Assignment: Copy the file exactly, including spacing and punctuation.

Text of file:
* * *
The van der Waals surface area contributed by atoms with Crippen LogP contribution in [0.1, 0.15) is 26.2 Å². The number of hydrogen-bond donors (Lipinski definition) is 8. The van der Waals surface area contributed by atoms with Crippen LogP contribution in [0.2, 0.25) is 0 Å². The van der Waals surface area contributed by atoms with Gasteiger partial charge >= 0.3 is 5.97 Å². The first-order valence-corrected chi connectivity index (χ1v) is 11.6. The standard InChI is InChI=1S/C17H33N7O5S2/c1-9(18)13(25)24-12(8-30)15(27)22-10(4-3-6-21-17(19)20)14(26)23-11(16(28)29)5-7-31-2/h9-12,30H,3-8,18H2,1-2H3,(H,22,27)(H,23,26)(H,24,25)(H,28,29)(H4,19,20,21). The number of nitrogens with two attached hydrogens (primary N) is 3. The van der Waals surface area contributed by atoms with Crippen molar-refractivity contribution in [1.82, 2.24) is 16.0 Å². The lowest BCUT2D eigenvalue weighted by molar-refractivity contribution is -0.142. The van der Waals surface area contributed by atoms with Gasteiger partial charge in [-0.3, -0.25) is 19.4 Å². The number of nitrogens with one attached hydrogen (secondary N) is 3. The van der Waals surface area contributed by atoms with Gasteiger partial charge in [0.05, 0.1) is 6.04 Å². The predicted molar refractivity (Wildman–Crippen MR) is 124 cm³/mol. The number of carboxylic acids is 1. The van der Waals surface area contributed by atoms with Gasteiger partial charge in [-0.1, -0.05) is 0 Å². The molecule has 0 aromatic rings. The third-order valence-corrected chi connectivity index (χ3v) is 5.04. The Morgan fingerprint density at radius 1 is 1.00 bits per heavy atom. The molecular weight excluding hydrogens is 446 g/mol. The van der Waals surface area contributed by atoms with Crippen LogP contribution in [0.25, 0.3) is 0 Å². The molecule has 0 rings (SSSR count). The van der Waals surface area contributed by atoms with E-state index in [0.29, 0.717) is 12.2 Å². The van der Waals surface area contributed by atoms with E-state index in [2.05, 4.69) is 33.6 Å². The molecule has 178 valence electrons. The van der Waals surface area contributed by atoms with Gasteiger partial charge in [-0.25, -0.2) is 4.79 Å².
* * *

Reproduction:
The van der Waals surface area contributed by atoms with Crippen LogP contribution in [0.1, 0.15) is 26.2 Å². The number of hydrogen-bond donors (Lipinski definition) is 8. The van der Waals surface area contributed by atoms with Crippen LogP contribution in [0.2, 0.25) is 0 Å². The van der Waals surface area contributed by atoms with Gasteiger partial charge >= 0.3 is 5.97 Å². The first-order valence-corrected chi connectivity index (χ1v) is 11.6. The standard InChI is InChI=1S/C17H33N7O5S2/c1-9(18)13(25)24-12(8-30)15(27)22-10(4-3-6-21-17(19)20)14(26)23-11(16(28)29)5-7-31-2/h9-12,30H,3-8,18H2,1-2H3,(H,22,27)(H,23,26)(H,24,25)(H,28,29)(H4,19,20,21). The number of nitrogens with two attached hydrogens (primary N) is 3. The van der Waals surface area contributed by atoms with Crippen molar-refractivity contribution in [1.82, 2.24) is 16.0 Å². The lowest BCUT2D eigenvalue weighted by molar-refractivity contribution is -0.142. The van der Waals surface area contributed by atoms with Gasteiger partial charge in [-0.3, -0.25) is 19.4 Å². The number of nitrogens with one attached hydrogen (secondary N) is 3. The van der Waals surface area contributed by atoms with Gasteiger partial charge in [0.05, 0.1) is 6.04 Å². The predicted molar refractivity (Wildman–Crippen MR) is 124 cm³/mol. The number of carboxylic acids is 1. The van der Waals surface area contributed by atoms with Gasteiger partial charge in [-0.1, -0.05) is 0 Å². The molecule has 0 aromatic rings. The third-order valence-corrected chi connectivity index (χ3v) is 5.04. The Morgan fingerprint density at radius 1 is 1.00 bits per heavy atom. The molecular weight excluding hydrogens is 446 g/mol. The van der Waals surface area contributed by atoms with Crippen LogP contribution in [0.25, 0.3) is 0 Å². The molecule has 0 rings (SSSR count). The van der Waals surface area contributed by atoms with E-state index in [0.29, 0.717) is 12.2 Å². The van der Waals surface area contributed by atoms with E-state index in [2.05, 4.69) is 33.6 Å². The molecule has 178 valence electrons. The van der Waals surface area contributed by atoms with Gasteiger partial charge in [-0.25, -0.2) is 4.79 Å².